For Immediate Release
Wednesday, February 28, 2018
, United States Attorney
Richard W. Moore
Man Pleads Guilty in Selma Police Evidence Room Gun Theft Case
Nashville Field Division
United States Attorney Richard Moore of the Southern District of Alabama announced that Richard Allen Canterbury, of Valley Grande, entered a guilty plea in federal court to three charges involving weapons stolen from the evidence room at the Selma Police Department. Court documents reflect that Canterbury was implicated in an investigation initiated by the Selma Police Department when officers received information that some items from the evidence room were found at a middle school. Responding officers interviewed Canterbury’s wife, who was employed at the police department as an evidence technician. Because she had access to the evidence room, police concluded that she had taken some property from the evidence room without permission. Subsequently, police received information that Canterbury was selling numerous firearms at a job site near Selma. Police were concerned that the firearms may have come from the evidence room, so they contacted Canterbury. Canterbury was interviewed and admitted his participation in selling numerous firearms provided to him by his wife. He also admitted using social media to advertise firearms for sale. He took some money from the firearm sales back to his wife. Agents of the Bureau of Alcohol, Tobacco, Firearms and Explosives, the Federal Bureau of Investigation, and the Alabama Attorney General’ Office were called in to assist in the investigation. Agents recovered approximately 239 guns stolen from a storage unit inside the police evidence. Many firearms have been recovered so far in the investigation. Agents also determined that Canterbury had been convicted of a felony, discharging a firearm into an occupied dwelling, in 1996.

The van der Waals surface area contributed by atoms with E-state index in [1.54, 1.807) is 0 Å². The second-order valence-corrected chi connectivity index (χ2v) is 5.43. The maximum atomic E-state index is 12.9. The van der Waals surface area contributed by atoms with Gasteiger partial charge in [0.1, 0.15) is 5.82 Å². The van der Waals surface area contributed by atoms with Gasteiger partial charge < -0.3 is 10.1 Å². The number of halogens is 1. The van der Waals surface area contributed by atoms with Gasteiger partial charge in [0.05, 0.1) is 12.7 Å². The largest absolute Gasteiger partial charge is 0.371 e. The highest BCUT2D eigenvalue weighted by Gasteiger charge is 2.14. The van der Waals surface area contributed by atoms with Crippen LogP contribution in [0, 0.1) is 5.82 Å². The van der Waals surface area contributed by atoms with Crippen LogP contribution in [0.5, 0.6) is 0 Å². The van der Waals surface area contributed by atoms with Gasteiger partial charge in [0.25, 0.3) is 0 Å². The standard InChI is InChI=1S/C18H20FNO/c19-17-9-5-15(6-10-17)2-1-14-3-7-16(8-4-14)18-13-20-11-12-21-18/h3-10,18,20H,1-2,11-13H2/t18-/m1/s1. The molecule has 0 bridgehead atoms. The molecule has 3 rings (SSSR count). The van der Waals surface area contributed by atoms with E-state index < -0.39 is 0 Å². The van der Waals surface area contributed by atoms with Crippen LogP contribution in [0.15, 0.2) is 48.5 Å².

United States District Court Judge Kristi K. Dubose accepted Canterbury’s guilty plea to the charges of possession of firearms by a convicted felon, possession of firearms with an obliterated serial number and selling firearms without a federal license. He faces a penalty of up to 10 years on the first charge, and up to 5 years on each of the next two; a fine of up to $250,000; a three-year term of supervised release following any sentence of imprisonment; and a special mandatory assessment of $300. Canterbury’s sentencing is set for July 27, 2018. He remains under conditions of release pending the imposition of sentence.
The federal case was investigated by the Alabama Attorney General’s Office, the Bureau of Alcohol, Tobacco, Firearms and Explosives, and the Federal Bureau of Investigations. Assistant United States Attorney Gloria Bedwell prosecuted the case for the United States Attorney’s Office.